Examples of a just noticeable difference, or JND, include the detection of change in the volume of ambient sound, the luminosity of a light in a room, or the weight of a handheld object. The difference threshold is demonstrated at the moment a change in the nature of such stimuli is detected.
For example, an individual is not likely to notice a slight, gradual increase in the volume of music if the change in volume remains below the threshold of detection. At a certain point, however, the individual notices that the volume of the music has increased. The volume at which the increase was noticed demonstrates the concept of just-noticeable difference. In other words, the threshold of detection has been surpassed, and the individual is now able to perceive that a change in volume has occurred. Similarly, a gradual change in the brightness of a light in a room or in the weight of two similar objects held in each hand remains unnoticed until the change surpasses the threshold at which a difference in luminosity or weight is perceived.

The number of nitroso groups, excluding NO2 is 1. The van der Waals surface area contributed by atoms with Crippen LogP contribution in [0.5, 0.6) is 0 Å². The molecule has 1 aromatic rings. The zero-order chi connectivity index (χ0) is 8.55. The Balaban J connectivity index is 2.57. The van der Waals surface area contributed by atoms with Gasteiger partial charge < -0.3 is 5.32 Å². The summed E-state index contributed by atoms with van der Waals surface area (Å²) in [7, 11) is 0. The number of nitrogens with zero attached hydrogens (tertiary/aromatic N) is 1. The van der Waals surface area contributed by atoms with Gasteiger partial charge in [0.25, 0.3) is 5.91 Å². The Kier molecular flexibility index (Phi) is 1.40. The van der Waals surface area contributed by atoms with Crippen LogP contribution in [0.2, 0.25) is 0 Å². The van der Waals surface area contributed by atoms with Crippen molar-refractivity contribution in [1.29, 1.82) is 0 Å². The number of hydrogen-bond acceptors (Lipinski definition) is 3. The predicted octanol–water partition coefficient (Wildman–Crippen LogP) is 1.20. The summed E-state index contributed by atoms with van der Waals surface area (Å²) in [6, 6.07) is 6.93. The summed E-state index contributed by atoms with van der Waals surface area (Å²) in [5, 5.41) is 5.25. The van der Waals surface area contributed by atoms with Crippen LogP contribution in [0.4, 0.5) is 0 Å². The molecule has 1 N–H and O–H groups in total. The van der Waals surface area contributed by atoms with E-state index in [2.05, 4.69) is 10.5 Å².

Just noticeable difference, referred to formally as Weber's Law, is a concept in psychology based on the findings of Ernst Heinrich Weber, a forerunner in the field of experimental psychology and perception.